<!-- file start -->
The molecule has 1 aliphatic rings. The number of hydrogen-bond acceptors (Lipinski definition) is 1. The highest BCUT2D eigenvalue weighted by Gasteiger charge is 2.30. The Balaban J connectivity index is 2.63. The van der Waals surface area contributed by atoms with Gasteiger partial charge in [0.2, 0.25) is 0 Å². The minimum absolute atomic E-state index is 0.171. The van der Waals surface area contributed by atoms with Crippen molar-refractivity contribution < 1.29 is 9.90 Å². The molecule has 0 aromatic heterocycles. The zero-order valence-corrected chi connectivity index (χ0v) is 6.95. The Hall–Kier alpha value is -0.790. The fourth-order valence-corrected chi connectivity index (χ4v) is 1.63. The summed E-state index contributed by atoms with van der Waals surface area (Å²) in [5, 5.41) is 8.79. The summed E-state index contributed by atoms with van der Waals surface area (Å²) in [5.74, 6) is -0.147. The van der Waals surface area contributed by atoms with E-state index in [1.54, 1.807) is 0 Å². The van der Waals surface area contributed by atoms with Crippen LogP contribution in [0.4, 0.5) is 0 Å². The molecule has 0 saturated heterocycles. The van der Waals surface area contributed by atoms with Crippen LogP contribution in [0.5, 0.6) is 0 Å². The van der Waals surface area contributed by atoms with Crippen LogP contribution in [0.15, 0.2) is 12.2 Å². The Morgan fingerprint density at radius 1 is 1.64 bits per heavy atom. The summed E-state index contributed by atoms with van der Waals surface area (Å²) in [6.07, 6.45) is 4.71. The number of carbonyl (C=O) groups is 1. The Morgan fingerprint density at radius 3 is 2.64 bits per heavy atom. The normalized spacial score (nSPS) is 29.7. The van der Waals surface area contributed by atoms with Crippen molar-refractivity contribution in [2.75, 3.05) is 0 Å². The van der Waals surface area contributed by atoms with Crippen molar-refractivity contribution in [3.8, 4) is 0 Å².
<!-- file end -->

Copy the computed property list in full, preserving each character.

The molecule has 1 aliphatic rings. The number of hydrogen-bond acceptors (Lipinski definition) is 1. The highest BCUT2D eigenvalue weighted by Gasteiger charge is 2.30. The Balaban J connectivity index is 2.63. The van der Waals surface area contributed by atoms with Gasteiger partial charge in [0.2, 0.25) is 0 Å². The minimum absolute atomic E-state index is 0.171. The van der Waals surface area contributed by atoms with Crippen molar-refractivity contribution < 1.29 is 9.90 Å². The molecule has 0 aromatic heterocycles. The zero-order valence-corrected chi connectivity index (χ0v) is 6.95. The Hall–Kier alpha value is -0.790. The fourth-order valence-corrected chi connectivity index (χ4v) is 1.63. The summed E-state index contributed by atoms with van der Waals surface area (Å²) in [5, 5.41) is 8.79. The summed E-state index contributed by atoms with van der Waals surface area (Å²) in [5.74, 6) is -0.147. The van der Waals surface area contributed by atoms with E-state index in [1.54, 1.807) is 0 Å². The van der Waals surface area contributed by atoms with Crippen LogP contribution in [0.4, 0.5) is 0 Å². The molecule has 0 saturated heterocycles. The van der Waals surface area contributed by atoms with Crippen LogP contribution in [0.5, 0.6) is 0 Å². The van der Waals surface area contributed by atoms with Crippen LogP contribution in [0.15, 0.2) is 12.2 Å². The Morgan fingerprint density at radius 1 is 1.64 bits per heavy atom. The summed E-state index contributed by atoms with van der Waals surface area (Å²) in [6.07, 6.45) is 4.71. The number of carbonyl (C=O) groups is 1. The Morgan fingerprint density at radius 3 is 2.64 bits per heavy atom. The normalized spacial score (nSPS) is 29.7. The van der Waals surface area contributed by atoms with Crippen molar-refractivity contribution in [2.75, 3.05) is 0 Å². The van der Waals surface area contributed by atoms with Crippen molar-refractivity contribution in [3.8, 4) is 0 Å².